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Sometimes the reasons are valid

April 26, 2013
Cape Coral Daily Breeze

To the editor:

All right, all right, everyone calm down. Now it is truly time to tamp down the hysteria which is emanating from the extremes on both sides of this volatile issue. Taxes: that single word which can send certain individuals over the edge of insanity, simply due to the fact that common sense has seemingly vacated their thought processes. There are those who think any new tax is sacrilegious and a crime against humanity, just as there are those who feel the government should constantly have their collective hand in one's pocket 24/7. Neither side is even remotely reflecting a blip on the common sense radar, as it should be.

Let me start by stating that I am a Conservative Republican, notice I didn't say Republican, I said Conservative Republican, there is a world of difference between the two. The word conservative is key here, as you will see. As a conservative my belief is that government, whether it be local, state, or national is responsible for only two things, 1. Security and 2. Infrastructure. I do not, nor have I ever, believed that government should be involved in anything else, period. Now, let us look at the taxes being proposed by the city in the here and now. 1. Public safety (security), and 2. Infrastructure (roads/capital improvements). Now, applying my Conservative Republican principles to this situation there is no reason I should find any issues with this new proposal. It is being done to generate funding for the two core issues I believe in.

For me to speak out against such a proposal I would have to betray my very own belief system. I choose to be true to myself, and believe me; I have given this quite a bit of thought. There are those who will rail against any new tax, and there will be times I will agree with them and join the fray, but not in this case. This proposal was made to improve public safety and infrastructure, it is not a money grab to pad the salaries of those some people just simply love to hate, city employees. As I said, this funding is being dedicated to security and infrastructure; i.e. public safety, roads, equipment to maintain this city, etc. Do I feel that the way it is being levied is fair and equitable? To this point I honestly feel that it is being applied as equitably as possible. If not, I am open to suggestions as to how to levy it more equitably.

So, how did we arrive at this point? Simply stated, it is due to the fact that the last group in total control of this city was grossly inept. The mindset which they applied was shortsighted and inflicted stealth carnage upon this city which is now emerging for all to see, leaving the current administration in the unenviable position of attempting to deal with such a stark reality. No one foresaw the collapse of the real estate market which began this downward spiral, no one. Anyone who claims they did should be pronounced an economic genius, and looking around I don't see a single soul who can claim they were prepared for such a mammoth downturn, either personally, or professionally. The city's reserves were raided to give the appearance of fiscal responsibility; in essence the proverbial "can" was kicked down the road. Well, the bill has come due, and if we want to dance we have to pay the band. Contracts have been, or are being renegotiated, departments have been streamlined, and the city's workforce has been vastly reduced. All steps I, as a conservative, would have insisted upon prior to any discussion even being remotely contemplated concerning new taxes.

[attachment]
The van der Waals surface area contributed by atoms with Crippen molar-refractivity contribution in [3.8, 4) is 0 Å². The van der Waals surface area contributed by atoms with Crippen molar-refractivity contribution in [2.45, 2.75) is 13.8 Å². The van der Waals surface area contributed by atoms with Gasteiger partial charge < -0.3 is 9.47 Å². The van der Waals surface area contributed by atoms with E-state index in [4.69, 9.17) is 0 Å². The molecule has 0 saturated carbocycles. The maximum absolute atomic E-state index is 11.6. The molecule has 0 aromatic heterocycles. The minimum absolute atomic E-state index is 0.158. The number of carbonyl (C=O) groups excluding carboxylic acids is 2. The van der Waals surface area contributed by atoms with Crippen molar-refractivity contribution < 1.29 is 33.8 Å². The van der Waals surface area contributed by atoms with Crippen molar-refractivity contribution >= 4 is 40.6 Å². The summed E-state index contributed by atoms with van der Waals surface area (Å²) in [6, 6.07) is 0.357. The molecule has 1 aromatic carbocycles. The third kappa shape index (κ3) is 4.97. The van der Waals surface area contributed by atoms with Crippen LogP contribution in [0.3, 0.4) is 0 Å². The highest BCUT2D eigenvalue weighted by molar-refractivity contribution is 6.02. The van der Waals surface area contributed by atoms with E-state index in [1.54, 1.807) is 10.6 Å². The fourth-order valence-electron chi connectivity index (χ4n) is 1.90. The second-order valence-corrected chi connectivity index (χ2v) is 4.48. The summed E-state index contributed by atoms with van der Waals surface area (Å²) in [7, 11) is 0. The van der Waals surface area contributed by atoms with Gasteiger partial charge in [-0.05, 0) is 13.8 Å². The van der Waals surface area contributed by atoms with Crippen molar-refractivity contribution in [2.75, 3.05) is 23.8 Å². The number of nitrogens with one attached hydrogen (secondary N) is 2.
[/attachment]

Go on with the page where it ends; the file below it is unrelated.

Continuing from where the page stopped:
Well, these conditions have been met, so what are the city's options?

It appears we have two. The first is to stay the course and hope the real estate market rebounds to the point that revenues produced via ad valorem taxes will eventually overtake the revenues needed to maintain public safety and infrastructure. Does anyone really believe this will happen in the time frame needed in order for the city to not fall hopelessly behind, possibly costing the city triple the monies to put things back in order?

The second is to bite the bullet now in order to maintain what we have. I choose the latter, due to the fact it will be more cost efficient in the long run. The long run, a simple yet important phrase, and one that was wholly ignored by a prior administration causing all of us to be in the position we find ourselves in now. Yes, speaking as a Conservative Republican, sometimes new taxes are needed, and though not palatable, are acceptable.

This is one of those times.

Do I want to pay more in taxes, of course not, who does? Yet, this is one case they are sorely needed in order to "save" monies in the over the long haul. I choose to think of it as an investment in the future. Think about this one obvious yet very simple fact. Everything in our collective lives has increased in price, everything. Gas, cable, groceries, and anything else one can think of. The very same market forces are at work concerning city governments. Is it truly prudent, or even sane, for an individual to think that the cost of infrastructure and public safety would be immune to these market forces that have affected all other aspects of our collective lives? Is it? Well, that's my two cents, although adjusted for inflation; I suppose it is my four cents.

Jim Angiulo

Cape Coral



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